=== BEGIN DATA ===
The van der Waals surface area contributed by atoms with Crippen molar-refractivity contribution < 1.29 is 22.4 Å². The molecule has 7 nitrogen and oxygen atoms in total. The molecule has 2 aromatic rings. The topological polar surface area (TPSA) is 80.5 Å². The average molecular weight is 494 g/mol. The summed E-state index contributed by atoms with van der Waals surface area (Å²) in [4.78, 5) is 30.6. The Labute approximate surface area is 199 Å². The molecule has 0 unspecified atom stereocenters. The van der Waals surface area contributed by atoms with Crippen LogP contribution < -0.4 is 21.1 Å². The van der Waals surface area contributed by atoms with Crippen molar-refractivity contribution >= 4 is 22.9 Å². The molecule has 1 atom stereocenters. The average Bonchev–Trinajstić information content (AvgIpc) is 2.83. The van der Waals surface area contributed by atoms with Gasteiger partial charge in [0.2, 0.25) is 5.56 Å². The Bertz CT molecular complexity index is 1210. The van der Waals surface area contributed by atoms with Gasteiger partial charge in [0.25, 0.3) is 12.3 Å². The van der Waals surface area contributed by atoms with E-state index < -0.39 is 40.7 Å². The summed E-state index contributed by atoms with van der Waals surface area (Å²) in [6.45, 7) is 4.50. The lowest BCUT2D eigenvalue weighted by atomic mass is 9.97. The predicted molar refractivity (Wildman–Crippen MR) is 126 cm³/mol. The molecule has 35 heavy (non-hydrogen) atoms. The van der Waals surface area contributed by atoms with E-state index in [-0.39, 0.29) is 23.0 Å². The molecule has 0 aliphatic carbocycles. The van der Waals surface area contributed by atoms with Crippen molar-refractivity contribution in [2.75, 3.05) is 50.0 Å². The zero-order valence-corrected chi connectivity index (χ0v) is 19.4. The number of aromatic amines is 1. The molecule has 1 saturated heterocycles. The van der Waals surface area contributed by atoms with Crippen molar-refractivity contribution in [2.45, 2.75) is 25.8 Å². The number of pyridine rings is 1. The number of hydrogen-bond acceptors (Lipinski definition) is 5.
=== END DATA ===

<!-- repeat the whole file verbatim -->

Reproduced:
The van der Waals surface area contributed by atoms with Crippen molar-refractivity contribution < 1.29 is 22.4 Å². The molecule has 7 nitrogen and oxygen atoms in total. The molecule has 2 aromatic rings. The topological polar surface area (TPSA) is 80.5 Å². The average molecular weight is 494 g/mol. The summed E-state index contributed by atoms with van der Waals surface area (Å²) in [4.78, 5) is 30.6. The Labute approximate surface area is 199 Å². The molecule has 0 unspecified atom stereocenters. The van der Waals surface area contributed by atoms with Crippen LogP contribution < -0.4 is 21.1 Å². The van der Waals surface area contributed by atoms with Crippen molar-refractivity contribution >= 4 is 22.9 Å². The molecule has 1 atom stereocenters. The average Bonchev–Trinajstić information content (AvgIpc) is 2.83. The van der Waals surface area contributed by atoms with Gasteiger partial charge in [0.2, 0.25) is 5.56 Å². The Bertz CT molecular complexity index is 1210. The van der Waals surface area contributed by atoms with Gasteiger partial charge in [0.25, 0.3) is 12.3 Å². The van der Waals surface area contributed by atoms with E-state index < -0.39 is 40.7 Å². The summed E-state index contributed by atoms with van der Waals surface area (Å²) in [6.45, 7) is 4.50. The lowest BCUT2D eigenvalue weighted by atomic mass is 9.97. The predicted molar refractivity (Wildman–Crippen MR) is 126 cm³/mol. The molecule has 35 heavy (non-hydrogen) atoms. The van der Waals surface area contributed by atoms with E-state index in [-0.39, 0.29) is 23.0 Å². The molecule has 0 aliphatic carbocycles. The van der Waals surface area contributed by atoms with Crippen molar-refractivity contribution in [2.75, 3.05) is 50.0 Å². The zero-order valence-corrected chi connectivity index (χ0v) is 19.4. The number of aromatic amines is 1. The molecule has 1 saturated heterocycles. The van der Waals surface area contributed by atoms with Crippen molar-refractivity contribution in [2.45, 2.75) is 25.8 Å². The number of pyridine rings is 1. The number of hydrogen-bond acceptors (Lipinski definition) is 5.